IMPERIAL HOTEL TOWER : HOTEL TOWER
IMPERIAL HOTEL TOWER : PETS FRIENDLY HOTEL.
Imperial Hotel Tower
- The Hotel Vintage Plaza, formerly the Imperial Hotel and informally The Plaza, is a historic hotel building in downtown, Portland, Oregon, United States.
- loom: appear very large or occupy a commanding position; "The huge sculpture predominates over the fountain"; "Large shadows loomed on the canyon wall"
- a structure taller than its diameter; can stand alone or be attached to a larger building
- column: anything that approximates the shape of a column or tower; "the test tube held a column of white powder"; "a tower of dust rose above the horizon"; "a thin pillar of smoke betrayed their campsite"
- A tall structure used as a receptacle or for storage
- A tall narrow building, either freestanding or forming part of a building such as a church or castle
- A tall structure that houses machinery, operators, etc
1950's Imperial Hotel Tokyo
Imperial Hotel Tokyo from a 35mm slide taken sometime in the 50's or 60's.
The second Imperial Hotel, built from 1915-1923, would be the best-known of Frank Lloyd Wright's buildings in Japan. It was designed roughly in the shape of its own logo, with the guest room wings forming the letter "H", while the public rooms were in a smaller but taller central wing shaped like the letter "I" that cut through the middle of the "H".
The Frank Lloyd Wright version was designed in the "Maya Revival Style" of architecture. It incorporates a tall, pyramid-like structure, and also loosely copies Maya motifs in its decorations. The main building materials are poured concrete, concrete block, and carved oya stone. The visual effect of the hotel was stunning and dramatic, though not unique; in recent years, architectural historians have noted a marked similarity with the Cafe Australia, Melbourne, Australia (1916) designed by Prairie School architects Marion Mahony and Walter Burley Griffin.
The hotel had several design features that made up for its foundation:
The reflecting pool (visible in the picture above) provided a source of water for fire-fighting, saving the building from the post-earthquake firestorm;
Cantilevered floors and balconies provided extra support for the floors;
A copper roof, which cannot fall on people below the way a tile roof can;
Seismic separation joints, located about every 20 m along the building;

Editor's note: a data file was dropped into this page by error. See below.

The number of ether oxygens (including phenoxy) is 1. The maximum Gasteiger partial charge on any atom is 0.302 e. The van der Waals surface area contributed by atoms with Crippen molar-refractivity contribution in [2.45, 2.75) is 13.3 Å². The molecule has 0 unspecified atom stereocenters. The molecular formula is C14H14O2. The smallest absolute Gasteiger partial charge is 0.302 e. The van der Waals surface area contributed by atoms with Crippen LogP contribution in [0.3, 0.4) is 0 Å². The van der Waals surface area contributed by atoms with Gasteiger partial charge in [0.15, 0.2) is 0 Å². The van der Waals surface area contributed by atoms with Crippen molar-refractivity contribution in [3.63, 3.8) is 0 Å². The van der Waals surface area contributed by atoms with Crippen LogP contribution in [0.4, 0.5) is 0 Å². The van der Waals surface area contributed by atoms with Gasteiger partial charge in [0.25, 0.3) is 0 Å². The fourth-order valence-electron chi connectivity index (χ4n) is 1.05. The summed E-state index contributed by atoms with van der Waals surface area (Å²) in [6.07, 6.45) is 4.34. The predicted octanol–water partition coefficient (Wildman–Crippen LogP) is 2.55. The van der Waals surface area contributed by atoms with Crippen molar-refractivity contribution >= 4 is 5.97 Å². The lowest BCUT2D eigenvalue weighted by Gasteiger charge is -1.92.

Tapered walls, thicker on lower floors, increasing their strength;
Suspended piping and wiring, instead of being encased in concrete, as well as smooth curves, making them more resistant to fracture.
The architecture heavily influenced the style of the Koshien Hotel, which was constructed by Wright's apprentice Arata Endo.
1923 Great Tokyo Earthquake
The structure famously survived the magnitude 8.3 Great Kanto earthquake of 1923. A telegram from Baron Kihachiro Okura reported the following:
Hotel stands undamaged as monument to your genius Congratulations
Wright's passing the telegram to journalists has helped perpetuate a legend that the hotel was unaffected by the earthquake. In reality, the building had damage; the central section slumped, several floors bulged, and four pieces of stonework fell to the ground. The building's main failing was its foundation. Wright had intended the hotel to float on the site's alluvial mud "as a battleship floats on water." This was accomplished by making it shallow, with broad footings. This was supposed to allow the building to float during an earthquake. However, the foundation was an inadequate support and did nothing to prevent the building from sinking into the mud to such an extent that it had to be demolished decades later. Furthermore, alluvial mud, such as that at the hotel's site, amplifies seismic waves.
The hotel survived an earlier earthquake that struck Tokyo during its construction. While many buildings in the area were destroyed, the hotel itself — while shaken — stood completely undamaged.
The hotel came through World War II unscathed, despite the devastating bombings of Tokyo by the Americans. It was commandeered for a period by the Occupation forces and managed by the US Government, before being returned to its owners. As the guest wings of the Wright building were only three stories tall, it actually had relatively few guest rooms, and so a new tower wing was constructed directly behind Wright's building in the 1950s.
The hotel eventually slipped into decay as time took its toll. In a controversial decision, it was decided to demolish the old hotel and replace it with a high-rise structure, to maximize the use of land.
Imperial Hotel (aka National Surgical Institute), Indianapolis (demolished) from LOC
Imperial hotel, formerly National Surgical Institute (demolished) formerly at the NW corner of the intersection of Capital st. and Ohio St., Indianapolis, Ind.
In Jan 1892 the old home of the National Surgical Institute burned and 19 patients were killed, this building was built following that disaster as the new home of the hospital. The Institute soon went bankrupt and by 1898 the building housed the Medical College of Indiana. By 1901 this institution has also vacated the building and the current tenant was the Imperial Hotel.
unknown demolition date.
Site is currently a parking lot
from the Library of Congress, Detroit Publishing Collection
washington gaylord hotel
seneca niagara casino hotel deals
the beachcomber motel
extended stay hotels coupon codes
holland inn hotel
loon lodge inn
san carlos plaza hotel resort convention center